This interview is well-worth reading, though I do wish the researcher would quit pitching for more research money. – JB

Past blogs on innovation issues:

> Are EDA Companies Adequately Supporting Chip Design Innovation?

> Technological Innovation Requires More than Just Money

BTW: Some of you have asked for my RSS feed. It’s listed on the right-hand side panel, as well as below:


Zero-Degrees of Freedom at 45nm

Friday, November 9th, 2007

Recently, I had the opportunity to attend Cadence’s Annual Design Chain Partners’ Event, which was held at the Corinthian Event Center – San Jose Athletic Club. I came away with the following observations:

I. Keynote by Ed Wan, senior director, Design Services Marketing at TSMC:

Ed’s talk introduced the need for close collaboration at the smaller process technologies. He used the phrase “zero degrees of freedom? between chip design and fabrication, implying a similar zero-point separation between Cadence and TSMC. I understood the marketing implication of this phrase—namely, that Cadence and TSMC are in close alignment for DFM technology. Still, I’m not sure that the phrase makes logical sense. Systems that have zero degrees of freedom yield no useful information. The system has no freedom to vary. Statistically, it would be scatter plot in which there was only one data point. Won’t there always be variations between the design and manufacturing processes? In fact, isn’t that the genesis for a DFM-DFY approach? Yes, I know I’m being pedantic. But doesn’t the term “zero degrees of freedom? imply a certain level of mathematical rigor? Chalk up these semantic differences to the inherent differences between marketing and engineering.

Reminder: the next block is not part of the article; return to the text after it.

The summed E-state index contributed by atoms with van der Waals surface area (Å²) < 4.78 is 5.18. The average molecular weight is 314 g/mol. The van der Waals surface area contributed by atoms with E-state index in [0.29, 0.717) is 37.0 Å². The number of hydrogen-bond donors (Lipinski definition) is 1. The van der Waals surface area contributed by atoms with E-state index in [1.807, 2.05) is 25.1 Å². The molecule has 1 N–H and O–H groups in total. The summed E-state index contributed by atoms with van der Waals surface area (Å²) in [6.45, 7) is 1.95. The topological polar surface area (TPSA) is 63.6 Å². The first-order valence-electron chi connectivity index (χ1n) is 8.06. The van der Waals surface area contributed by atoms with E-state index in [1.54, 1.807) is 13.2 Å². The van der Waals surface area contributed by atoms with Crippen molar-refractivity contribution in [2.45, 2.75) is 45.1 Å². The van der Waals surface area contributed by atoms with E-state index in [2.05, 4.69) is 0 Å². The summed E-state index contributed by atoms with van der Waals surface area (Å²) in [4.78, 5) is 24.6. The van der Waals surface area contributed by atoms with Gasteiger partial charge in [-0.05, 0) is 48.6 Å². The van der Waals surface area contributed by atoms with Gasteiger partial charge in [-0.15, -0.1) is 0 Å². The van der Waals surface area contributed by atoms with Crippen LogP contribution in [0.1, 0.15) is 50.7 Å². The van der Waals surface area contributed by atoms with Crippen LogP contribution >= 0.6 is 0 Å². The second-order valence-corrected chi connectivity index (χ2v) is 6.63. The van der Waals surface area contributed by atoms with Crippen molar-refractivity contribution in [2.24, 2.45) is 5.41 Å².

Ed went on to talk about the limiting factors for 45-nm design manufacturing: EDA-tool efficiency, model accuracy, and IP collaboration. He also covered some critical design-manufacturing challenges including radio frequency (RF) on chip at 65 nm. I can only imagine the parasitic problems that such a design might face. It’s a worthy topic for future editorials.